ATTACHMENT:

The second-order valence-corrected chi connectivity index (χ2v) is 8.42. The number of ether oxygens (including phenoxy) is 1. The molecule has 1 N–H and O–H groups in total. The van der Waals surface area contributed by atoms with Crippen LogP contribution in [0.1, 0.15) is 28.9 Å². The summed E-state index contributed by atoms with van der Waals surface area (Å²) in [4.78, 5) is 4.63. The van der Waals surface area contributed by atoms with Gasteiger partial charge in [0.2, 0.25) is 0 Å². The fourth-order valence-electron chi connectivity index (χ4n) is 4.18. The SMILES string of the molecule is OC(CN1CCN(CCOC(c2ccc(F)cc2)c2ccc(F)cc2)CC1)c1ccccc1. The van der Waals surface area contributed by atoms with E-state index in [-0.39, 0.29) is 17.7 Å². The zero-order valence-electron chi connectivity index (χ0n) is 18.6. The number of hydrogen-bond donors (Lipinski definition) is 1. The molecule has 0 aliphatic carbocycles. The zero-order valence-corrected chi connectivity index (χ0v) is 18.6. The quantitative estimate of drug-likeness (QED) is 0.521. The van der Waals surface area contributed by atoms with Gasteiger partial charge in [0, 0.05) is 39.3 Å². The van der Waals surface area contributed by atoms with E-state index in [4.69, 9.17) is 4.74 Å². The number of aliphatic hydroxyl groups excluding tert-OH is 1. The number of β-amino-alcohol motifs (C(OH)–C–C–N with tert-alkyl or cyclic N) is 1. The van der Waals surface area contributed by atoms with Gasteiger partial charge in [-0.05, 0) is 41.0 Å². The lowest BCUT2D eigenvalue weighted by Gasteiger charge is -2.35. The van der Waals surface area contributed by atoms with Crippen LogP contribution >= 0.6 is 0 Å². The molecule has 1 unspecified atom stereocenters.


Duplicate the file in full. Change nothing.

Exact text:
The second-order valence-corrected chi connectivity index (χ2v) is 8.42. The number of ether oxygens (including phenoxy) is 1. The molecule has 1 N–H and O–H groups in total. The van der Waals surface area contributed by atoms with Crippen LogP contribution in [0.1, 0.15) is 28.9 Å². The summed E-state index contributed by atoms with van der Waals surface area (Å²) in [4.78, 5) is 4.63. The van der Waals surface area contributed by atoms with Gasteiger partial charge in [0.2, 0.25) is 0 Å². The fourth-order valence-electron chi connectivity index (χ4n) is 4.18. The SMILES string of the molecule is OC(CN1CCN(CCOC(c2ccc(F)cc2)c2ccc(F)cc2)CC1)c1ccccc1. The van der Waals surface area contributed by atoms with E-state index in [-0.39, 0.29) is 17.7 Å². The zero-order valence-electron chi connectivity index (χ0n) is 18.6. The number of hydrogen-bond donors (Lipinski definition) is 1. The molecule has 0 aliphatic carbocycles. The zero-order valence-corrected chi connectivity index (χ0v) is 18.6. The quantitative estimate of drug-likeness (QED) is 0.521. The van der Waals surface area contributed by atoms with Gasteiger partial charge in [0, 0.05) is 39.3 Å². The van der Waals surface area contributed by atoms with E-state index in [4.69, 9.17) is 4.74 Å². The number of aliphatic hydroxyl groups excluding tert-OH is 1. The number of β-amino-alcohol motifs (C(OH)–C–C–N with tert-alkyl or cyclic N) is 1. The van der Waals surface area contributed by atoms with Gasteiger partial charge in [-0.05, 0) is 41.0 Å². The lowest BCUT2D eigenvalue weighted by Gasteiger charge is -2.35. The van der Waals surface area contributed by atoms with Crippen LogP contribution >= 0.6 is 0 Å². The molecule has 1 unspecified atom stereocenters.